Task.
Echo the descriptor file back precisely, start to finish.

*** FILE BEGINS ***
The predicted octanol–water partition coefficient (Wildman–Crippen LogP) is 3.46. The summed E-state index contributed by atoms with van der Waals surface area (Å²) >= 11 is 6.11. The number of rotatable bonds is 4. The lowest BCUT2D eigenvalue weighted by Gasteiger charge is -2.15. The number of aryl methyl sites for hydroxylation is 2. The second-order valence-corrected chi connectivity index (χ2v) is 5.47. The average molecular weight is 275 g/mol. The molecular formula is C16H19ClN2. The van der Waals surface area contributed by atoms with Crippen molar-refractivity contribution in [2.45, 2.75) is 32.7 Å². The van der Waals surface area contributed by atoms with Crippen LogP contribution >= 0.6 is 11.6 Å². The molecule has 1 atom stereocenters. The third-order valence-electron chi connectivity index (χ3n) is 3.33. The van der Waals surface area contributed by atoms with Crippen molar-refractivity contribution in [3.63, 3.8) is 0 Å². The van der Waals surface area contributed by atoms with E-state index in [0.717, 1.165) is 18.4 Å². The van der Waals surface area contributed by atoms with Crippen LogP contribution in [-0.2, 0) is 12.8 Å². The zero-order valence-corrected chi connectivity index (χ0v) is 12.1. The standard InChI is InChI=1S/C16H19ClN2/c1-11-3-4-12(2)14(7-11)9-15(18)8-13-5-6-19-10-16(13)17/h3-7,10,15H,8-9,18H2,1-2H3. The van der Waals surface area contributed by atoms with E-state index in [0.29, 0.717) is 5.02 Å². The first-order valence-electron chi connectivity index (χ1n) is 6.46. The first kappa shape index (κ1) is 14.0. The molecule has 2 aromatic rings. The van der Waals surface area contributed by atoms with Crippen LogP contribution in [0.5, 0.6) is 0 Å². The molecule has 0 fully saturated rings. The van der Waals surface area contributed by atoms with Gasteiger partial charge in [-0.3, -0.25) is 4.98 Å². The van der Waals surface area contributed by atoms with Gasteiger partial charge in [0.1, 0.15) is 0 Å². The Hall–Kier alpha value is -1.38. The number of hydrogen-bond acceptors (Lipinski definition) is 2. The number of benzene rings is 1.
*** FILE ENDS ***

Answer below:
The predicted octanol–water partition coefficient (Wildman–Crippen LogP) is 3.46. The summed E-state index contributed by atoms with van der Waals surface area (Å²) >= 11 is 6.11. The number of rotatable bonds is 4. The lowest BCUT2D eigenvalue weighted by Gasteiger charge is -2.15. The number of aryl methyl sites for hydroxylation is 2. The second-order valence-corrected chi connectivity index (χ2v) is 5.47. The average molecular weight is 275 g/mol. The molecular formula is C16H19ClN2. The van der Waals surface area contributed by atoms with Crippen molar-refractivity contribution in [2.45, 2.75) is 32.7 Å². The van der Waals surface area contributed by atoms with Crippen LogP contribution >= 0.6 is 11.6 Å². The molecule has 1 atom stereocenters. The third-order valence-electron chi connectivity index (χ3n) is 3.33. The van der Waals surface area contributed by atoms with Crippen molar-refractivity contribution in [3.63, 3.8) is 0 Å². The van der Waals surface area contributed by atoms with E-state index in [0.717, 1.165) is 18.4 Å². The van der Waals surface area contributed by atoms with Crippen LogP contribution in [-0.2, 0) is 12.8 Å². The zero-order valence-corrected chi connectivity index (χ0v) is 12.1. The standard InChI is InChI=1S/C16H19ClN2/c1-11-3-4-12(2)14(7-11)9-15(18)8-13-5-6-19-10-16(13)17/h3-7,10,15H,8-9,18H2,1-2H3. The van der Waals surface area contributed by atoms with E-state index in [0.29, 0.717) is 5.02 Å². The first-order valence-electron chi connectivity index (χ1n) is 6.46. The first kappa shape index (κ1) is 14.0. The molecule has 2 aromatic rings. The van der Waals surface area contributed by atoms with Crippen LogP contribution in [0.5, 0.6) is 0 Å². The molecule has 0 fully saturated rings. The van der Waals surface area contributed by atoms with Gasteiger partial charge in [-0.3, -0.25) is 4.98 Å². The van der Waals surface area contributed by atoms with Gasteiger partial charge in [0.1, 0.15) is 0 Å². The Hall–Kier alpha value is -1.38. The number of hydrogen-bond acceptors (Lipinski definition) is 2. The number of benzene rings is 1.